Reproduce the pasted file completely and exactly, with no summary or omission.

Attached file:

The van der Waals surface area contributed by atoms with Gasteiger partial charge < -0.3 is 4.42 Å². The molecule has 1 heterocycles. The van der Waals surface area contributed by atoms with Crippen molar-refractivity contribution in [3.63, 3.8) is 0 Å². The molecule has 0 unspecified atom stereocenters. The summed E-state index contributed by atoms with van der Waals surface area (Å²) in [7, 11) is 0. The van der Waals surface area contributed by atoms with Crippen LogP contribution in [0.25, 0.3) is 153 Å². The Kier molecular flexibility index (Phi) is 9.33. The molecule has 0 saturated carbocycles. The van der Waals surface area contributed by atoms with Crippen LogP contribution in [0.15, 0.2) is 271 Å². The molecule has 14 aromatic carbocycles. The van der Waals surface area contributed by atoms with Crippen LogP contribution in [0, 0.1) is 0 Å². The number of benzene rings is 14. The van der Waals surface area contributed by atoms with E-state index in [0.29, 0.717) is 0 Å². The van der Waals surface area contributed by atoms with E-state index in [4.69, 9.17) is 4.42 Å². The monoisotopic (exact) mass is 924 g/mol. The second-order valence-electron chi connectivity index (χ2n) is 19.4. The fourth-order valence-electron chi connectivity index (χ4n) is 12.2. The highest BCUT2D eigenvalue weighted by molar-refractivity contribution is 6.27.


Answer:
The van der Waals surface area contributed by atoms with Gasteiger partial charge < -0.3 is 4.42 Å². The molecule has 1 heterocycles. The van der Waals surface area contributed by atoms with Crippen molar-refractivity contribution in [3.63, 3.8) is 0 Å². The molecule has 0 unspecified atom stereocenters. The summed E-state index contributed by atoms with van der Waals surface area (Å²) in [7, 11) is 0. The van der Waals surface area contributed by atoms with Crippen LogP contribution in [0.25, 0.3) is 153 Å². The Kier molecular flexibility index (Phi) is 9.33. The molecule has 0 saturated carbocycles. The van der Waals surface area contributed by atoms with Crippen LogP contribution in [0.15, 0.2) is 271 Å². The molecule has 14 aromatic carbocycles. The van der Waals surface area contributed by atoms with Crippen LogP contribution in [0, 0.1) is 0 Å². The number of benzene rings is 14. The van der Waals surface area contributed by atoms with E-state index in [0.29, 0.717) is 0 Å². The van der Waals surface area contributed by atoms with E-state index in [4.69, 9.17) is 4.42 Å². The monoisotopic (exact) mass is 924 g/mol. The second-order valence-electron chi connectivity index (χ2n) is 19.4. The fourth-order valence-electron chi connectivity index (χ4n) is 12.2. The highest BCUT2D eigenvalue weighted by molar-refractivity contribution is 6.27.